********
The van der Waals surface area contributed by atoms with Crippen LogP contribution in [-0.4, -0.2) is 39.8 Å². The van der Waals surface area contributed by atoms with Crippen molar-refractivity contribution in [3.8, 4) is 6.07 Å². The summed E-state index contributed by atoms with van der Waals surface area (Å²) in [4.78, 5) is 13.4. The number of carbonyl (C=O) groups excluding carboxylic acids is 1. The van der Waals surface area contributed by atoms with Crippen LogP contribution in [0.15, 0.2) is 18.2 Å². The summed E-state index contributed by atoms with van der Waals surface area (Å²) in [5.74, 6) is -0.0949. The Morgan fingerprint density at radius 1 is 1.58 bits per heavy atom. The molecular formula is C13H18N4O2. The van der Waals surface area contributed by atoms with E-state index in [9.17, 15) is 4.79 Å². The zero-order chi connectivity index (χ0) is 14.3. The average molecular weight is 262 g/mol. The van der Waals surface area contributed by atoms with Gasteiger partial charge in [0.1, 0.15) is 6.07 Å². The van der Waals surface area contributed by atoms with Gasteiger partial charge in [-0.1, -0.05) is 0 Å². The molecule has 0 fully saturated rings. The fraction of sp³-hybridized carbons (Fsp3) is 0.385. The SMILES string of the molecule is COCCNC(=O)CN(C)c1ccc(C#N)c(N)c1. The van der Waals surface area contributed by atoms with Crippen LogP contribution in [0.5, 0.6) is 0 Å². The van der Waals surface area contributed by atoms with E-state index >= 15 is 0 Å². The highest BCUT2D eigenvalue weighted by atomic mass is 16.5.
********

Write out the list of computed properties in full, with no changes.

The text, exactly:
The van der Waals surface area contributed by atoms with Crippen LogP contribution in [-0.4, -0.2) is 39.8 Å². The van der Waals surface area contributed by atoms with Crippen molar-refractivity contribution in [3.8, 4) is 6.07 Å². The summed E-state index contributed by atoms with van der Waals surface area (Å²) in [4.78, 5) is 13.4. The number of carbonyl (C=O) groups excluding carboxylic acids is 1. The van der Waals surface area contributed by atoms with Crippen LogP contribution in [0.15, 0.2) is 18.2 Å². The summed E-state index contributed by atoms with van der Waals surface area (Å²) in [5.74, 6) is -0.0949. The Morgan fingerprint density at radius 1 is 1.58 bits per heavy atom. The molecular formula is C13H18N4O2. The van der Waals surface area contributed by atoms with E-state index in [9.17, 15) is 4.79 Å². The zero-order chi connectivity index (χ0) is 14.3. The average molecular weight is 262 g/mol. The van der Waals surface area contributed by atoms with Gasteiger partial charge in [0.1, 0.15) is 6.07 Å². The van der Waals surface area contributed by atoms with Gasteiger partial charge in [-0.1, -0.05) is 0 Å². The molecule has 0 fully saturated rings. The fraction of sp³-hybridized carbons (Fsp3) is 0.385. The SMILES string of the molecule is COCCNC(=O)CN(C)c1ccc(C#N)c(N)c1. The van der Waals surface area contributed by atoms with Crippen LogP contribution in [0.5, 0.6) is 0 Å². The van der Waals surface area contributed by atoms with E-state index >= 15 is 0 Å². The highest BCUT2D eigenvalue weighted by atomic mass is 16.5.